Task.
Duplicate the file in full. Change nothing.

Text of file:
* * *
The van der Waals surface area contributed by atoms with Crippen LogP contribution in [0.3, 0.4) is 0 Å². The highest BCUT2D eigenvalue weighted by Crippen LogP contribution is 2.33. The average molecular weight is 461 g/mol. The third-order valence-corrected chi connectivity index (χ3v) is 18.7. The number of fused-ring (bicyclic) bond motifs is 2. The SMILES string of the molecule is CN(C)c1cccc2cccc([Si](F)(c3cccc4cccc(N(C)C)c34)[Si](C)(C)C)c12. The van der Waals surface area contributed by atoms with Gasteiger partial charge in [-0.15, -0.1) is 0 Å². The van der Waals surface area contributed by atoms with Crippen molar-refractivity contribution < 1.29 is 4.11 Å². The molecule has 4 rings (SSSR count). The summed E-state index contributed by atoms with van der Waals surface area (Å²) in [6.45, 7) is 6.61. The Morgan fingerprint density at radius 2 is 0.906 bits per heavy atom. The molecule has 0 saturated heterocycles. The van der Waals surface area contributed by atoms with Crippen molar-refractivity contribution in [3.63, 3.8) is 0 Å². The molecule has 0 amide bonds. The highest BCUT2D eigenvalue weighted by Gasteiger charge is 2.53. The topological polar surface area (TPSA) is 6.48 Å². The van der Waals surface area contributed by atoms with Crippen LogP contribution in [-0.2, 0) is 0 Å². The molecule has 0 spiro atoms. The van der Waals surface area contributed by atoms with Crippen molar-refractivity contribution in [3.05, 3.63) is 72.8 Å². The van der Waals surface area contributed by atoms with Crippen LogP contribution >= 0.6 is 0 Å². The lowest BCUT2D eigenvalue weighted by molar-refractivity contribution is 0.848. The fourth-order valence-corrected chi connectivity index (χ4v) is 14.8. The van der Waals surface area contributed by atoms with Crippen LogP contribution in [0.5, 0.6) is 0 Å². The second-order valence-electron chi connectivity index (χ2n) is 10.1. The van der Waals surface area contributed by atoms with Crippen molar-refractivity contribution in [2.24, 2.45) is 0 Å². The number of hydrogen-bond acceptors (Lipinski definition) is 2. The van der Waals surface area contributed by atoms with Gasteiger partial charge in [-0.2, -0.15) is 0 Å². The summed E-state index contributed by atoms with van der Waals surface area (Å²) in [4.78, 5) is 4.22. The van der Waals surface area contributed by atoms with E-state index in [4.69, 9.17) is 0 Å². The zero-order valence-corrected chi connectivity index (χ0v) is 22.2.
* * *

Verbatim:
The van der Waals surface area contributed by atoms with Crippen LogP contribution in [0.3, 0.4) is 0 Å². The highest BCUT2D eigenvalue weighted by Crippen LogP contribution is 2.33. The average molecular weight is 461 g/mol. The third-order valence-corrected chi connectivity index (χ3v) is 18.7. The number of fused-ring (bicyclic) bond motifs is 2. The SMILES string of the molecule is CN(C)c1cccc2cccc([Si](F)(c3cccc4cccc(N(C)C)c34)[Si](C)(C)C)c12. The van der Waals surface area contributed by atoms with Gasteiger partial charge in [-0.15, -0.1) is 0 Å². The van der Waals surface area contributed by atoms with Crippen molar-refractivity contribution < 1.29 is 4.11 Å². The molecule has 4 rings (SSSR count). The summed E-state index contributed by atoms with van der Waals surface area (Å²) in [6.45, 7) is 6.61. The Morgan fingerprint density at radius 2 is 0.906 bits per heavy atom. The molecule has 0 saturated heterocycles. The van der Waals surface area contributed by atoms with Crippen molar-refractivity contribution in [3.63, 3.8) is 0 Å². The molecule has 0 amide bonds. The highest BCUT2D eigenvalue weighted by Gasteiger charge is 2.53. The topological polar surface area (TPSA) is 6.48 Å². The van der Waals surface area contributed by atoms with Crippen LogP contribution in [-0.2, 0) is 0 Å². The molecule has 0 spiro atoms. The van der Waals surface area contributed by atoms with Crippen molar-refractivity contribution in [3.05, 3.63) is 72.8 Å². The van der Waals surface area contributed by atoms with Crippen LogP contribution >= 0.6 is 0 Å². The lowest BCUT2D eigenvalue weighted by molar-refractivity contribution is 0.848. The fourth-order valence-corrected chi connectivity index (χ4v) is 14.8. The van der Waals surface area contributed by atoms with Crippen LogP contribution in [0.5, 0.6) is 0 Å². The second-order valence-electron chi connectivity index (χ2n) is 10.1. The van der Waals surface area contributed by atoms with Crippen molar-refractivity contribution in [2.24, 2.45) is 0 Å². The number of hydrogen-bond acceptors (Lipinski definition) is 2. The van der Waals surface area contributed by atoms with Gasteiger partial charge in [-0.2, -0.15) is 0 Å². The summed E-state index contributed by atoms with van der Waals surface area (Å²) in [4.78, 5) is 4.22. The van der Waals surface area contributed by atoms with E-state index in [4.69, 9.17) is 0 Å². The zero-order valence-corrected chi connectivity index (χ0v) is 22.2.